1.37 For another 26 initiatives reviewed by the departments, we found no indication that gender impacts were considered. Policy analysts may have determined that GBA was not relevant, but we saw no documentation to support that conclusion. In our opinion, this is certainly not the case for all 26 initiatives. There is a risk that not all relevant gender impacts were considered in the development of some of these initiatives.

1.38 The 1995 Federal Plan for Gender Equality states that GBA is to be conducted where appropriate and that individual departments are responsible for determining which proposals have the potential to affect women and men differently. While some departments are making efforts to improve their GBA practices, we found that most are not meeting the federal government’s 1995 commitment to perform GBA for the purpose of identifying gender impacts or considering these in the design of public policies.

1.39 In addition to the fact that there is no government-wide obligation to undertake GBA, a number of other factors may explain the low number of initiatives subjected to a GBA in our sample:

  • the policy environment,
  • departmental leadership,
  • the degree of understanding of GBA,
  • the extent of the GBA framework in place in departments,
  • the availability of analytical tools and data,
  • the level of implementation of GBA practices, and
  • the impact of reorganizations in departments and agencies.

Reporting findings of gender-based analysis to Cabinet

Departments provided limited information on gender impacts to Cabinet

1.40 We expected departments that had implemented elements of a framework for performing gender-based analysis (GBA) to make that information available to policy makers by including it in memoranda to Cabinet (MCs), Treasury Board submissions, and Budget briefing documents for the Minister of Finance. To determine whether departments had done this, we reviewed the documents associated with our sample of initiatives. We did not review documents prepared by Veterans Affairs Canada and Transport Canada for Cabinet as they had not implemented any element of a GBA framework. The Department of Finance was also excluded from our review because it did not have to prepare MCs and TB submissions for the sampled initiatives—they were either approved through the Budget process or through related legislation or regulations.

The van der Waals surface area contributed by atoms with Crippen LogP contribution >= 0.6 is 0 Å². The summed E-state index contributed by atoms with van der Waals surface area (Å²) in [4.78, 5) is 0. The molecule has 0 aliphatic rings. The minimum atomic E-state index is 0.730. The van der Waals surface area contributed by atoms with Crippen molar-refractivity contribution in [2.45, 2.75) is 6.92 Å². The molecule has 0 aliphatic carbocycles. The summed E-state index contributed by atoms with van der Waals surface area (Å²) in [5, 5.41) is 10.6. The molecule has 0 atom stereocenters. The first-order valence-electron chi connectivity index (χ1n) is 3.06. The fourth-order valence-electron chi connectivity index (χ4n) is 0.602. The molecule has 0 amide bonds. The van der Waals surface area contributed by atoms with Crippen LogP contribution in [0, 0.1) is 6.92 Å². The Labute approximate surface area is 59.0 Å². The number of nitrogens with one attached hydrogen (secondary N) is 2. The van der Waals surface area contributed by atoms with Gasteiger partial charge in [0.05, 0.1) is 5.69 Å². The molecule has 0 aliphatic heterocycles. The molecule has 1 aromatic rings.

1.41 Some initiatives had more than one memorandum to Cabinet or Treasury Board submission. We reviewed 28 MCs and 21 TB submissions (Exhibit 1.6).

Exhibit 1.6—References to gender impacts in sample departments’ documents for Cabinet

Department Memoranda to Cabinet Treasury Board submissions
Number Number reporting gender impacts Number Number reporting gender impacts
Department of Justice Canada 10 2 3 3
Health Canada 4 2 7 3
Human Resources and Skills Development Canada 6 5 5 3
Indian and Northern Affairs Canada 8 4 6 4
Total 28 13 21 13
Source: Review of departmental files by OAG